Hydrogen cars already in production, like the Honda Clarity or the Toyota Mirai already offer range competitive with gas-powered vehicles, as well as similar refueling times. The latter comes as a result of industry standard fuel pressures and the increasing use of carbon fiber composite hydrogen tanks, which are at least as safe as the tanks on gasoline- and diesel-powered vehicles.
There is another hidden advantage to hydrogen technology. While the production of hydrogen creates its own pollution footprint, the actual production of fuel cell vehicles is less energy intensive than that of EVs, thanks to the reduced need for battery capacity. As we have explored in the past, EVs have large hidden energy costs in production — especially the toxic and costly nature of lithium refining and battery production. Toyota’s Mirai is able to use cheaper, less environmentally problematic nickel hydride batteries.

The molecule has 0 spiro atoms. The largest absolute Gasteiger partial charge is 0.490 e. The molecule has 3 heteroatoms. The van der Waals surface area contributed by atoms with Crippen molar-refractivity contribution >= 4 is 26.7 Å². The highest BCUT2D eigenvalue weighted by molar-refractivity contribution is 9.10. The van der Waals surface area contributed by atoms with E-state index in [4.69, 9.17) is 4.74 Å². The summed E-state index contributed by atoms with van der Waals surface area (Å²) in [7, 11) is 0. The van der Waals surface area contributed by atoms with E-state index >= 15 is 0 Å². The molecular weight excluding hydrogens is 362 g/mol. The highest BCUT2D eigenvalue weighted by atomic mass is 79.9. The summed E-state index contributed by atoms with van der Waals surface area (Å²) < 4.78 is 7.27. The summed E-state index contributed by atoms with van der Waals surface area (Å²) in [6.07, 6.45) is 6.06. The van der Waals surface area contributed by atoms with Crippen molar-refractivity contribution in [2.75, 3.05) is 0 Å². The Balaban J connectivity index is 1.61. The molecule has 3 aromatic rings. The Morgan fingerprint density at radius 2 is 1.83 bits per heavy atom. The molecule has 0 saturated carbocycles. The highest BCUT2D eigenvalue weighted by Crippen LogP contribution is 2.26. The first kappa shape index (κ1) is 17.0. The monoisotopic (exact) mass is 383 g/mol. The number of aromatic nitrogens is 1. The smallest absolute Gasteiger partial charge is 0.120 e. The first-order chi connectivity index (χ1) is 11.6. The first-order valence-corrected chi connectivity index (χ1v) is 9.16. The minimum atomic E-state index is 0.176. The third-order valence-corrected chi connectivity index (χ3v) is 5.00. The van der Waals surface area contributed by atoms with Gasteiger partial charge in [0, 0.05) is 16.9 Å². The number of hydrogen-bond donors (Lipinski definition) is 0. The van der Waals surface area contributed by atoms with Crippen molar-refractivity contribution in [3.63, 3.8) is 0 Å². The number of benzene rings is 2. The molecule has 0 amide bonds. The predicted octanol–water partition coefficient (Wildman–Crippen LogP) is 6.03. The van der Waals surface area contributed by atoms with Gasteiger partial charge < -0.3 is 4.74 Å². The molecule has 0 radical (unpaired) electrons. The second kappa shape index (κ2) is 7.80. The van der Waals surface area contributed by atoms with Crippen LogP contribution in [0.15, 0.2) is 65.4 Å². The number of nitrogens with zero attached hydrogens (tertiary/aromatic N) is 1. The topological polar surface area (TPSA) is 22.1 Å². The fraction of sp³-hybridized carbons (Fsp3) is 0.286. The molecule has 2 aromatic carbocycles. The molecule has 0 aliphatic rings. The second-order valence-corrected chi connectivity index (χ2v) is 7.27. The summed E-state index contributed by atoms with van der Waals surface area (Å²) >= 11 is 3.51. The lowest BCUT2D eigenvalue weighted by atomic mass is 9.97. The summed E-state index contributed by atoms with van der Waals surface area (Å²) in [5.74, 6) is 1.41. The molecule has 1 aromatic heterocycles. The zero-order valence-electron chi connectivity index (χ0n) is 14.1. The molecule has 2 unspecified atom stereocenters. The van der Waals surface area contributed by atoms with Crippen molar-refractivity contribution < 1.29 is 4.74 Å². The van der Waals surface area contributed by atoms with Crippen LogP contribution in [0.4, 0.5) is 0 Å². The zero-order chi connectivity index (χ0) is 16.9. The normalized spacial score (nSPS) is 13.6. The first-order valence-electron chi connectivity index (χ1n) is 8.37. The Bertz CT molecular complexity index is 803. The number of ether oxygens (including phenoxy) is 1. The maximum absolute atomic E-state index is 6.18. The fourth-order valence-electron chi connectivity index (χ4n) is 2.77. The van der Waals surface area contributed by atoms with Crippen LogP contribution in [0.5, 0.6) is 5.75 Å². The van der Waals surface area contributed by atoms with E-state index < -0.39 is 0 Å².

These factors may not make hydrogen vehicles a replacement for EVs in a city setting, especially where small vehicles are concerned. However, hydrogen is a far more viable for larger, long-distance vehicles akin to gas vehicles. Hydrogen vehicles also have simple architecture, which can be easily shared with other types of powertrains. In theory, this should make it easy for automakers to offer hydrogen power in models alongside traditional hybrid drive, or even pure battery EVs.